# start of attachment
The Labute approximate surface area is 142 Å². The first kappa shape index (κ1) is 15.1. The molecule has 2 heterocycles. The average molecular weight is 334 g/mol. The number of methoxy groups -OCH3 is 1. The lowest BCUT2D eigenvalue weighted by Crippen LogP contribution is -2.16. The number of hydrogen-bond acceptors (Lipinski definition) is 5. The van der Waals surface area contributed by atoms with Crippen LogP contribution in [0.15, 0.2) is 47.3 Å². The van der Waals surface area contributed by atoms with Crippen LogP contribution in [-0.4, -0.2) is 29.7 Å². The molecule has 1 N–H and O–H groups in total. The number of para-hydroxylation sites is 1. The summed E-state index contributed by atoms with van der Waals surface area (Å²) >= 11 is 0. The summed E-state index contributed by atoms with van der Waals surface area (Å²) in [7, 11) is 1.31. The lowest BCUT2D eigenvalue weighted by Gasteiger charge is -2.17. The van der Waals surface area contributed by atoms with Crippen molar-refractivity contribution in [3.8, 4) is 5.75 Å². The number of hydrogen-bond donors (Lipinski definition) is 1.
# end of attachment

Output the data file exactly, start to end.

The Labute approximate surface area is 142 Å². The first kappa shape index (κ1) is 15.1. The molecule has 2 heterocycles. The average molecular weight is 334 g/mol. The number of methoxy groups -OCH3 is 1. The lowest BCUT2D eigenvalue weighted by Crippen LogP contribution is -2.16. The number of hydrogen-bond acceptors (Lipinski definition) is 5. The van der Waals surface area contributed by atoms with Crippen LogP contribution in [0.15, 0.2) is 47.3 Å². The van der Waals surface area contributed by atoms with Crippen LogP contribution in [-0.4, -0.2) is 29.7 Å². The molecule has 1 N–H and O–H groups in total. The number of para-hydroxylation sites is 1. The summed E-state index contributed by atoms with van der Waals surface area (Å²) >= 11 is 0. The summed E-state index contributed by atoms with van der Waals surface area (Å²) in [7, 11) is 1.31. The lowest BCUT2D eigenvalue weighted by Gasteiger charge is -2.17. The van der Waals surface area contributed by atoms with Crippen molar-refractivity contribution in [3.8, 4) is 5.75 Å². The number of hydrogen-bond donors (Lipinski definition) is 1.